Justice reform needs a vision – and someone with the guts to speak up for it

By Holly Willson

When Andrew Little launched a wide-ranging review of the justice sector, Hāpaitia Te Oranga Tangata, in 2018, the sixth Labour government signalled they were taking responsibility for the “slide towards an American-style justice system” by taking steps towards “real change”.[1] This system had led to punitive and broken justice policies, the mass incarceration of Māori, and to a society where people were no less safe, supported or protected.

The review was led by Te Uepū Hāpai i te Ora – Safe and Effective Justice Advisory Group, chaired by former National Party Minister for Courts Chester Borrows, and comprised justice experts and advocates, including leaders in Māori legal issues, health, sociology and criminology. The group worked tirelessly to consult with communities and gather their stories, experiences and visions for changes to the system and beyond.

The recommendations from the final report, Turuki Turuki! – Move Together, five years ago were clear: the justice system required transformative change. The move towards such changes reflects a process in many ways similar to a transformative justice model. As a model for addressing harm, transformative justice requires people to confront the harm they have inflicted and take accountability for these actions. It requires people to work through steps that restore relationships and communities, centring victims or survivors and their needs. In a broader sense, it also requires confronting the fact that punitive sentencing, increased criminalisation and leaving families to fend for themselves in the face of intergenerational harm does nothing to heal people or restore their lives.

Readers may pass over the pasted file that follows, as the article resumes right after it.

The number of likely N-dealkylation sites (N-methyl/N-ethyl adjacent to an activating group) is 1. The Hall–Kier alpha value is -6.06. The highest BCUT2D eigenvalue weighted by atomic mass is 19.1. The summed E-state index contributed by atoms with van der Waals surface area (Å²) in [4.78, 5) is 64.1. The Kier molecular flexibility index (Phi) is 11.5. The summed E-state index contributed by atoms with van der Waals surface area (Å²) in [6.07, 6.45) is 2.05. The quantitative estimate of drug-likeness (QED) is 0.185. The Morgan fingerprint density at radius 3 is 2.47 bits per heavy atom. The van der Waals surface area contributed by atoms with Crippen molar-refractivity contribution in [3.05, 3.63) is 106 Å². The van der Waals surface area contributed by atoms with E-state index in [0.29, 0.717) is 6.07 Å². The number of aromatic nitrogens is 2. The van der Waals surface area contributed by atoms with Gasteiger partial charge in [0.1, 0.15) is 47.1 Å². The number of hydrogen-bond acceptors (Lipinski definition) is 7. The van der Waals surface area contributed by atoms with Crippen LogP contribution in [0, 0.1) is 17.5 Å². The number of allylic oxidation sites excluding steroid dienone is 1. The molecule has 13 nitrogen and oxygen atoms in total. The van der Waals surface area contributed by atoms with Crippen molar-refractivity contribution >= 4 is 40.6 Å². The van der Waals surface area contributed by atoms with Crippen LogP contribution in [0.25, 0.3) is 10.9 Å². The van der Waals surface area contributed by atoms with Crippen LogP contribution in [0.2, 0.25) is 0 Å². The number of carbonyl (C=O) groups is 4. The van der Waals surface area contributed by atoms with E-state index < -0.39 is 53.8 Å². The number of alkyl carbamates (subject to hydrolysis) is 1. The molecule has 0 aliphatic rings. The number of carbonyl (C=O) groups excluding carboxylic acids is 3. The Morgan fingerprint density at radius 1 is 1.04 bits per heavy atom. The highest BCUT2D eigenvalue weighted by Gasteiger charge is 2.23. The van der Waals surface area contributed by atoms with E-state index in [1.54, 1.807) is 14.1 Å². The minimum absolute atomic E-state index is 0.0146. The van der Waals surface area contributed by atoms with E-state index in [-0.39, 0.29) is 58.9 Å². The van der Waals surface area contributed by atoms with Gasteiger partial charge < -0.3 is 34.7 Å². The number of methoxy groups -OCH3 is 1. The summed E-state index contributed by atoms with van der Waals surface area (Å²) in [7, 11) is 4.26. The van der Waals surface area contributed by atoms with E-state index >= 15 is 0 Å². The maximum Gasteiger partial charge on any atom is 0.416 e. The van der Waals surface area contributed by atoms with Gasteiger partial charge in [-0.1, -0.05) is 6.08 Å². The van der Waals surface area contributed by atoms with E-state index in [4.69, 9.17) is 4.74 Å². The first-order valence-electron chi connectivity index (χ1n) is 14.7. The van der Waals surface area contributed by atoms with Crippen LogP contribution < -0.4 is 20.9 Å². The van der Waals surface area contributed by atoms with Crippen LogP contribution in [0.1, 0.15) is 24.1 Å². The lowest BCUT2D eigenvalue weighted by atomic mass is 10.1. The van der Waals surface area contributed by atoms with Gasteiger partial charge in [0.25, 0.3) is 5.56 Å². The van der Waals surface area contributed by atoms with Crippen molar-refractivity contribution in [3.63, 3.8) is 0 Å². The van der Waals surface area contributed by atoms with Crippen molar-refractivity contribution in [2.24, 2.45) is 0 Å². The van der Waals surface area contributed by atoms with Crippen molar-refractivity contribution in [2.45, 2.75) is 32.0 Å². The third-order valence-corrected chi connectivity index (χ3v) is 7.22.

To “move together” and forward in a transformative way, the report recommended changes at several different levels of the justice system. First, to commit to change the report recommended establishing cross-party support and monitoring mechanisms, a common vision and values for statutory purposes across justice sector agencies, and placing power, justice decision-making processes and resources with Māori and community-led initiatives. 

The report also articulates a clear vision for pathways out of harmful cycles to empower and transform. This would see policies targeted at restoring survivors’ needs, autonomy, agency and mana. Mental health and drug use services and systems would be equipped with trauma-informed approaches to assist people with trauma. Funding to address poverty, family violence and social deprivation would be significantly increased. Rehabilitation capacity would be expanded and resourced to address the root of social harms.

The honest confrontation needed to create transformative change, just as in a transformative justice model, requires articulating wrongdoings and engaging in open communication around efforts to work through and address harm. If the government was serious about this model, it would recognise that it had these same obligations. But the Labour government has fallen far short of articulating what is being done and why in justice policy since 2019.[1]